On Thursday, July 23, the Small Business Administration (SBA) announced it had reached its annual lending limit for its biggest loan program, the 7(a) loan. Consequently, applications for small business loans filed by over 1,100 potential borrowers had to be put on hold. Now, less than a week later, both houses of Congress have moved swiftly to pass a bill that will jumpstart the program again.
The SBA’s lending limit for the 7(a) loan program is capped at $18.75 billion a year, which is why some analysts were both shocked and encouraged to hear that the agency had already hit that ceiling with two months left to go in the government’s current fiscal year.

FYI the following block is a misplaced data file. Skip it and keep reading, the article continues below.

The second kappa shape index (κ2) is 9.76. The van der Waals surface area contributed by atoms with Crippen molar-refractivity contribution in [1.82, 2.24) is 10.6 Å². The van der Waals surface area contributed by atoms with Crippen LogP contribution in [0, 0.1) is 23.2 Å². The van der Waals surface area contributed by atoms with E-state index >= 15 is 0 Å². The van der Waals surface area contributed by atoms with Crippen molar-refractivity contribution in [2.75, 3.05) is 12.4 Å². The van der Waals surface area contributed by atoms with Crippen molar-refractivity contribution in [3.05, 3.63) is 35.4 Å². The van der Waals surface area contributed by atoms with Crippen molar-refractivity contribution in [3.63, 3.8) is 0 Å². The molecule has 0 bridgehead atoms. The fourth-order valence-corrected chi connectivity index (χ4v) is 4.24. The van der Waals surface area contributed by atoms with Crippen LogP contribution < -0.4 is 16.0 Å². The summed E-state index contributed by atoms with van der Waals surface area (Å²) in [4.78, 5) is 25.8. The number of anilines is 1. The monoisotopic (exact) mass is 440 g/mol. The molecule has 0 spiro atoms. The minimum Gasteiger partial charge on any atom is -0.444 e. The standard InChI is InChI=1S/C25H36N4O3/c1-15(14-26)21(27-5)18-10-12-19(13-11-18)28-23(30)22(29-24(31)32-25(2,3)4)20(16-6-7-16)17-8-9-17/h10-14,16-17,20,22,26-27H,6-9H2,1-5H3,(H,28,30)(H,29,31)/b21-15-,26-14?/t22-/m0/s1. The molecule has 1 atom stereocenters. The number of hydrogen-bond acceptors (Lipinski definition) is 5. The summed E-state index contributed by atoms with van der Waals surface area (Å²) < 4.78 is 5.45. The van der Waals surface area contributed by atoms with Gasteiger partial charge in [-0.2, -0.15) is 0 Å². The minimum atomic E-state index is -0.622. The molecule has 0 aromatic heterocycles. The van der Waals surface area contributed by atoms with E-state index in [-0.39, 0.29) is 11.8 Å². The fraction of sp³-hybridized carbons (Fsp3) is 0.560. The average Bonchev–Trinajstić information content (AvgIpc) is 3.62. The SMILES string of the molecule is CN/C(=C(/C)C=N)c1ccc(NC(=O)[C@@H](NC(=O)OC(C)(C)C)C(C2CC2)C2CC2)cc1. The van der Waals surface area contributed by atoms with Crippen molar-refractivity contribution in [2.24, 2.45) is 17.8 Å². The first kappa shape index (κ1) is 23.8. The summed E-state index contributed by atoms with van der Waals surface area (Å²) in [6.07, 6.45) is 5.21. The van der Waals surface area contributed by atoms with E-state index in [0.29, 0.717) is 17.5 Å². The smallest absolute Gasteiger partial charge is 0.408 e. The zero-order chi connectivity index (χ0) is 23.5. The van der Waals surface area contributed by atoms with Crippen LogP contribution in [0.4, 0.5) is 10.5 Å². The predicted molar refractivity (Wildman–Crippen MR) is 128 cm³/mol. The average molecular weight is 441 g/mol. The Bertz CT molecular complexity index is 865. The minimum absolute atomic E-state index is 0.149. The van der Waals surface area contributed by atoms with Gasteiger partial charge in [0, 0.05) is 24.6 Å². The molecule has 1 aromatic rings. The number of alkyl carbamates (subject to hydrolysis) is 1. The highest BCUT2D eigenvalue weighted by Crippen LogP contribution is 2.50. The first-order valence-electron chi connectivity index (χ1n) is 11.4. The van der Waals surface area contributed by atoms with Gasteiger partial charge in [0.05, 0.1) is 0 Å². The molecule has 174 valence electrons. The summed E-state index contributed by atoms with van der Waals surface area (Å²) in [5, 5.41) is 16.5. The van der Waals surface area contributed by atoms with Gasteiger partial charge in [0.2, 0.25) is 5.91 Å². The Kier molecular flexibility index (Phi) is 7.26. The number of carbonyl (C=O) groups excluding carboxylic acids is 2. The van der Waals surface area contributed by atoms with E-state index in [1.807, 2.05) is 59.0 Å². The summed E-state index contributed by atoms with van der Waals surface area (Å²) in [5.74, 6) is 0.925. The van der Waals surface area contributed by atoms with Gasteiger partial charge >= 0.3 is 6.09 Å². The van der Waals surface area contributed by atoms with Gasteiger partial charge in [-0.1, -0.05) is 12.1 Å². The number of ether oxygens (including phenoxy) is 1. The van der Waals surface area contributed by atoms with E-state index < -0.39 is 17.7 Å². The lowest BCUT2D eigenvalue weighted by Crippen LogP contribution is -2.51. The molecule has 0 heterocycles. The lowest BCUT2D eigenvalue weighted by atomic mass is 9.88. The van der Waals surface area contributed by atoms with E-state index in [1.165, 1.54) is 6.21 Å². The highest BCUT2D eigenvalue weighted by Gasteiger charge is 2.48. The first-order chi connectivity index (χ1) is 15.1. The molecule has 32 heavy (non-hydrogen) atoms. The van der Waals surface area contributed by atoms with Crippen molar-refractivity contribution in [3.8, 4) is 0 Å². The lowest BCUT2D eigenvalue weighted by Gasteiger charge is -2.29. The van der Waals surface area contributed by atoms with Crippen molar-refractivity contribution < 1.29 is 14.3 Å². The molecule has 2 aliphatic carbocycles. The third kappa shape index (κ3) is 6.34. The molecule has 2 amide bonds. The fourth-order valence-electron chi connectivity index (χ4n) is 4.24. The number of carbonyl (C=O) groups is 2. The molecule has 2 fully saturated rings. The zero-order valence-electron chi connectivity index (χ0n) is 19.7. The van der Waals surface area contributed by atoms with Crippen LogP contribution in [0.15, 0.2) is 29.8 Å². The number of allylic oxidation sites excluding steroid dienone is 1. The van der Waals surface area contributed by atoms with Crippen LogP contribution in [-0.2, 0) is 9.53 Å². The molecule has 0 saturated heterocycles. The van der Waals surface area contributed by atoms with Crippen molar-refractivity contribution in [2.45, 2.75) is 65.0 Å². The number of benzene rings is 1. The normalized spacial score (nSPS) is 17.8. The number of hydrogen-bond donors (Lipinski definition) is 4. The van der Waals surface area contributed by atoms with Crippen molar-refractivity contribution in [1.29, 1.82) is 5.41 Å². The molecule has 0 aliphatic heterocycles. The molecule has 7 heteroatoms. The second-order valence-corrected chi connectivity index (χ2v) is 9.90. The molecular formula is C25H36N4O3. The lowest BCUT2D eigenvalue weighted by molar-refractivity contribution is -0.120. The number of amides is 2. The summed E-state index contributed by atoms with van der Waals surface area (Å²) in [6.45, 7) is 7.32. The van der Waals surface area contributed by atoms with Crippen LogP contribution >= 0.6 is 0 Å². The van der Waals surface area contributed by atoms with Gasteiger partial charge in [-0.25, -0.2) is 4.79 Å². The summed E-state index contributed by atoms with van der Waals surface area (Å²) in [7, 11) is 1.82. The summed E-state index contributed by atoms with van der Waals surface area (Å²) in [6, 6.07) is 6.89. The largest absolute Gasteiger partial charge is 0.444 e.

“This is a good problem to have,” Tony Wilkinson, president of the industry trade group National Association of Government Guaranteed Lenders, tells The New York Times. “It’s a good economic sign that businesses are willing to borrow again.”
That same Thursday, the Senate quickly passed a bill that would raise the SBA’s annual lending cap for the 7(a) loan program to $23.5 billion. The House approved the bill this past Monday, July 27, sending it to President Obama’s desk. The president is expected to sign the bill, which should then restart the application review process for those 1,100 borrowers currently in limbo by the end of the week.
As FOX Business notes, the high demand for a 7(a) SBA loan indicates that the economy is bouncing back in a big way, with small business owners looking to take on more borrowing as a means for expanding their companies.
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